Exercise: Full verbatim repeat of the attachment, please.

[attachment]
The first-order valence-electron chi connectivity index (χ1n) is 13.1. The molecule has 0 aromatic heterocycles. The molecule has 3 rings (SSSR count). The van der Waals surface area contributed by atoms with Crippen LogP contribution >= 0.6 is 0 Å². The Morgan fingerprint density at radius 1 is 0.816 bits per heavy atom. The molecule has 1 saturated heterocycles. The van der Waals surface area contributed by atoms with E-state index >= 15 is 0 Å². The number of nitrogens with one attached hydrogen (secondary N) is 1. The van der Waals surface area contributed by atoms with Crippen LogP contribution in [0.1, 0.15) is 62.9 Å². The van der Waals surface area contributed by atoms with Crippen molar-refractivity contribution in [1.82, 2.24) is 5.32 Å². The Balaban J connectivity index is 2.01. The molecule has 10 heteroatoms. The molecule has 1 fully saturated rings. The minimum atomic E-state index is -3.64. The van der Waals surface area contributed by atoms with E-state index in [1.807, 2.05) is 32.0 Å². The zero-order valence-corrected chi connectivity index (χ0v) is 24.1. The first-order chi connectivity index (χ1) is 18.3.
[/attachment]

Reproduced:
The first-order valence-electron chi connectivity index (χ1n) is 13.1. The molecule has 0 aromatic heterocycles. The molecule has 3 rings (SSSR count). The van der Waals surface area contributed by atoms with Crippen LogP contribution >= 0.6 is 0 Å². The Morgan fingerprint density at radius 1 is 0.816 bits per heavy atom. The molecule has 1 saturated heterocycles. The van der Waals surface area contributed by atoms with E-state index >= 15 is 0 Å². The number of nitrogens with one attached hydrogen (secondary N) is 1. The van der Waals surface area contributed by atoms with Crippen LogP contribution in [0.1, 0.15) is 62.9 Å². The van der Waals surface area contributed by atoms with Crippen molar-refractivity contribution in [1.82, 2.24) is 5.32 Å². The Balaban J connectivity index is 2.01. The molecule has 10 heteroatoms. The molecule has 1 fully saturated rings. The minimum atomic E-state index is -3.64. The van der Waals surface area contributed by atoms with E-state index in [1.807, 2.05) is 32.0 Å². The zero-order valence-corrected chi connectivity index (χ0v) is 24.1. The first-order chi connectivity index (χ1) is 18.3.